Review: Birmingham IV

Someone please give that man some antihistamines!

He’s got a bad case of the hay fevers! Can’t even look at stuff without his eyes watering.

Yes, the protagonist of Birmingham IV has a chronic eye-disorder. Every single time he examines something: “Predictably, the Phil’s eyes water.” His other problem is that throughout the game, he is consistently called “The Phil”. I have no problem with third person narrative. It establishes a different kind of player-PC relationship that helps define the feel of a game. However, here it sounds more like the protagonist is a rambling braggart with delusions of grandeur narrating his own exploits. (This is probably not the case, but I found it fun to imagine my PC going about his explorations while describing his every move.)

This rambling-about-his-own-exploits protagonist is actually perfectly in line with my biggest gripe about the game: What the FULLGRU am I doing here?!

Apparently The Phil has woken up in a fantasy-dreamland (trolls & dwarves elves & all). He starts wandering around poking everything he comes across and taking whatever he sees. Out of pure curiosity he seeks out puzzles to solve but it is never clear what his goal actually is. Halfway through the game, a proper endgoal crystallizes: clear up the mess he has caused by thoughtlessly (some might say ruthlessly) tackling obstacles for no apparent reason.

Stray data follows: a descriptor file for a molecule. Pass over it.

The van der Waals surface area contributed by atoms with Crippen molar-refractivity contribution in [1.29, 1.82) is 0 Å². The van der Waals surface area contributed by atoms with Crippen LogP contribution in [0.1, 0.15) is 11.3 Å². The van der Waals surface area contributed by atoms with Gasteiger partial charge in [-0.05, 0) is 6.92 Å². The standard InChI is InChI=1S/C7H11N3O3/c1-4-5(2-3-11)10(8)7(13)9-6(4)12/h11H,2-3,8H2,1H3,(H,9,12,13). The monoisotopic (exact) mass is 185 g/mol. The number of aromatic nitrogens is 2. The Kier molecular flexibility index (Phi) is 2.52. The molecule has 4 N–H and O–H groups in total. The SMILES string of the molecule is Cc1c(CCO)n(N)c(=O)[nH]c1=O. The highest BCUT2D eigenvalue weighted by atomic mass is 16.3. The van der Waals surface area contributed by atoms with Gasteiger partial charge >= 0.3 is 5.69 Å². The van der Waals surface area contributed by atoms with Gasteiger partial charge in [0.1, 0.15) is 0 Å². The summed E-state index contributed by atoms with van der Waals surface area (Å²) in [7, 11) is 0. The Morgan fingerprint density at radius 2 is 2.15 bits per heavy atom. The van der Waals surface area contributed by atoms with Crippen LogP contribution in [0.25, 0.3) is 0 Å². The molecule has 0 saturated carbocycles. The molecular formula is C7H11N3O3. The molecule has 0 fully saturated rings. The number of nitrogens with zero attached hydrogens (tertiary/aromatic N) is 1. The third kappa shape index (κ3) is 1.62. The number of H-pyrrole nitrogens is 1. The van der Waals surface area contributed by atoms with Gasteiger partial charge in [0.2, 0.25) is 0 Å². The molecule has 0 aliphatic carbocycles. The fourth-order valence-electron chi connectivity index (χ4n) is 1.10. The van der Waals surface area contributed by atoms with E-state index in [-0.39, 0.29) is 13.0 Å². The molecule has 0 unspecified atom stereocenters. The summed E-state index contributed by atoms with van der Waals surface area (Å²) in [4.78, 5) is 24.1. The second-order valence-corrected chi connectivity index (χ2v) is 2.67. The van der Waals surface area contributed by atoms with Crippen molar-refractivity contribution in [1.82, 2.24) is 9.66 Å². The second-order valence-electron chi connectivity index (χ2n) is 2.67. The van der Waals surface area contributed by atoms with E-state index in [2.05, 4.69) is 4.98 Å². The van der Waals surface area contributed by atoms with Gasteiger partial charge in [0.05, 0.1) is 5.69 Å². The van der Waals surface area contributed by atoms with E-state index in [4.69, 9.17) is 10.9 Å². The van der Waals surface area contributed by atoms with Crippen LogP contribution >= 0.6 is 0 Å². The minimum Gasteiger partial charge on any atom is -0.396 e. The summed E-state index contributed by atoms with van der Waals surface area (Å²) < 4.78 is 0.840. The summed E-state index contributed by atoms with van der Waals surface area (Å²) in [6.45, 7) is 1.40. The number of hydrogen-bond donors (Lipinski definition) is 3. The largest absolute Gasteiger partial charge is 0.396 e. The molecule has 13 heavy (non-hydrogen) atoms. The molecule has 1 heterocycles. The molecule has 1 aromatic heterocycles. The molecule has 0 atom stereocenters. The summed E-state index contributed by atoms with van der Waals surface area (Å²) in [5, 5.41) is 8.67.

The land the Phil is roaming is nicely described. There are (on my map) five distinct regions that all lie along a long E-W road. So that’s good for visualizing the geography. Unfortunately, due to an inventory limit and some less-than-practical puzzle layout (1988 oldschool style and all that…) you will travel this road until you can dream it and then some more.

The puzzles you encounter range from “Great!” (dropping breadcrumbs for the puddytat…) to ""Huh? (lighting the lamp…) to “Jeeves! Get-me-my-walkthrough!” (a not-cool-not-clever maze that is only justified because everybody knows that Elves are obnoxious tricksters seeking to confobble people at every turn.)

The writing is good. I really enjoyed the descriptions of the Elven Mound and the Plains by the River. There is a lot of humour in the response too, and there are tons of unnecessary but funny stuff to try (including dying in many ways) (Oh, that reminds me… About those puzzles: Learn by dying. A lot.)
But despite the funny and overall good writing, the lack of an overarching goal or quest made it all feel a bit too light and unimportant to me.

So: a nice big game, lots of laughs without any (heart)strings attached.
Worth playing.